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A Beginner's Guide to The Da Vinci Code



   This page isn't a comprehensive guide to Dan Brown's novel The Da Vinci Code.  There are plenty of other books and websites which analyse the novel in every detail.  This Beginner's Guide is a short and simple look at the novel's portrayal of Christianity and the history of the Church.  It aims to answer some of the questions which Christians and non-Christians may have after reading the book.  But if you're looking for arcane stuff about architecture, art history and the real layout of streets in Paris, you'll need to go elsewhere.

   This is part of the website of the Anglican parish of St John's Roslyn, in Dunedin, New Zealand.  If you're interested in Christianity, you might want to look at our Beginner's Guide to the Anglican Church as well as this page.

   Warning: the following text may reveal things about the plot of The Da Vinci Code!  We recommend you read the book first.

A Church website recommends reading The Da Vinci Code?!

   Why not?  We aren't out to suppress free speech, and The Da Vinci Code is a readable and often very clever thriller.  But don't forget that it's a work of fiction.  Some of the material which it presents as fact is actually highly incorrect.  The sections below look at some of this material, and we try to sort out what's real from what isn't.

   Please click on one of the section titles below if you want to go directly to that section.


    1: Constantine, the Early Church and the Bible

   According to The Da Vinci Code, Christianity as we know it was largely the creation of the Roman Emperor Constantine in the 4th century.  Characters in the novel make the claim that Jesus started something very different, which was suppressed when the Church became part of the state.

Who was Constantine and how was he involved with the Church?

   Constantine was Emperor of Rome from A.D. 312 to 337.  There is a story that he had a vision of a Christian cross before an important military victory; in truth, his conversion to Christianity was probably at least partly for political reasons.  In A.D. 325 he convened the Council of Nicaea, which established some rules for Church administration and also developed the Nicene Creed, a formal statement of Christian belief.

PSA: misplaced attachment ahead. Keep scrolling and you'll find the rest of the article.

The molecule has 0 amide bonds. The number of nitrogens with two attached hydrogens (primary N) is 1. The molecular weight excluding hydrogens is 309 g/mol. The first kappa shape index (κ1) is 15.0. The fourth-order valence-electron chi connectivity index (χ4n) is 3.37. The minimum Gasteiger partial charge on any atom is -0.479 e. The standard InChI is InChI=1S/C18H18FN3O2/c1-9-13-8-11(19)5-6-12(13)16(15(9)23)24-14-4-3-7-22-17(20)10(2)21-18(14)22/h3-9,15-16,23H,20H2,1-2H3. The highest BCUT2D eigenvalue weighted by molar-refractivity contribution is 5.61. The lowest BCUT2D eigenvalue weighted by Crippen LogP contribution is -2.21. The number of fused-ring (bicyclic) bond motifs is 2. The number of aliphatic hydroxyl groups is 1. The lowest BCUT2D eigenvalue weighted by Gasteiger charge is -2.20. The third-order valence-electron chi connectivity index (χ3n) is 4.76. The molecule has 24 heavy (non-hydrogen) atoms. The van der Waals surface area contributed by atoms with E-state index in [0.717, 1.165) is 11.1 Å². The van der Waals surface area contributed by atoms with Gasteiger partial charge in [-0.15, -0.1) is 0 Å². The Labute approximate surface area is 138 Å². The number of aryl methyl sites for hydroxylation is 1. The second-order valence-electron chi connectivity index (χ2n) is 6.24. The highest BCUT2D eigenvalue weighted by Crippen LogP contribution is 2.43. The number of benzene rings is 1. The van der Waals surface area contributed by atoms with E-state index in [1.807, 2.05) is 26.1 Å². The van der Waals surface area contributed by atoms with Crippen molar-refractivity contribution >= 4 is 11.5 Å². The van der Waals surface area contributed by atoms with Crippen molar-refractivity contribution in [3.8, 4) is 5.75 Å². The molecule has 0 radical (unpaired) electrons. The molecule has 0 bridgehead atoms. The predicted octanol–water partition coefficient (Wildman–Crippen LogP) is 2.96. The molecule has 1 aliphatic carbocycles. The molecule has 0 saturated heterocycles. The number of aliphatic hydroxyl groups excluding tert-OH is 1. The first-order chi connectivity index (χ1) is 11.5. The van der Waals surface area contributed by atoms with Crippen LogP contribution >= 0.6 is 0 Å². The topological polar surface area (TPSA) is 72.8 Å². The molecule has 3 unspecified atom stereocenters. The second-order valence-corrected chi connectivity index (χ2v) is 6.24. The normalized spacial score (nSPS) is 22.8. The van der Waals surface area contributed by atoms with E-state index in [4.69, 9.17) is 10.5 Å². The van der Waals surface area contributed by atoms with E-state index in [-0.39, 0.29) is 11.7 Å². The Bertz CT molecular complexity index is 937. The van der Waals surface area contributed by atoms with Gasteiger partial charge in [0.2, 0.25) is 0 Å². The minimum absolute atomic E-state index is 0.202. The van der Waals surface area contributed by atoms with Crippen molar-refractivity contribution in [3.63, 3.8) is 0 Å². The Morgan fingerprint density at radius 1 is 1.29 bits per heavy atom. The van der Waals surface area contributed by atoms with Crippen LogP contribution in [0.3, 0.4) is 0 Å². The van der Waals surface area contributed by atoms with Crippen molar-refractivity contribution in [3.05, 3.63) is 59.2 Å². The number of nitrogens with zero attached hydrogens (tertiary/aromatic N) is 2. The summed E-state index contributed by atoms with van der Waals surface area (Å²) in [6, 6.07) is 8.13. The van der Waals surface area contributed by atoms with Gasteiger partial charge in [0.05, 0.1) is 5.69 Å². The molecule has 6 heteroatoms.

Is it true that he chose the content of the New Testament for political ends?

   No.  Although the Biblical canon (the set of writings which Christians count as scripture) was made official in Constantine's time, there was general agreement on almost the same selection of books by about A.D. 200.

What about Dan Brown's claim that the four Gospels were chosen, out of over 80 candidate documents, to support the idea that Jesus was divine?

   The four Gospels, and only those four, were generally accepted by the Church before A.D. 200.  There are many other documents from the period of the early Church which are called Gospels, but in general they are shorter and more specific pieces of writing, and not general narrative histories like the four Gospels that made it into the Bible.  Many of them are of later date, but the canonical Gospels were all written by about A.D. 100.

   The four canonical Gospels are definitely not the ones which most emphasise the divinity of Jesus.  Some of the unused texts contain descriptions of showy, crowd-pleasing miracles which the main Gospels sensibly ignore.  The Church has always held that Jesus was fully divine but also fully human, and the four Gospels reflect this view.

What about "Q"?

   Apart from being a character in Star Trek, Q is the name given to a lost source document which scholars believe provided material for the Gospels of Matthew and Luke.  Q stands for the German word Quelle, which just means "source".  Dan Brown suggests that Q was written by Jesus Himself, but there is no evidence for this.

Is it true that a vote was taken at the Council of Nicaea about whether or not Jesus was divine?

   No.  Dan Brown is probably referring to one of the Council's main issues, the Arian controversy.  This was a dispute about the exact nature of the relationship between God and Jesus, but the divinity of Jesus was not in question.  And the vote wasn't "relatively close"; only two bishops, of more than two hundred present, refused to agree to the new Creed.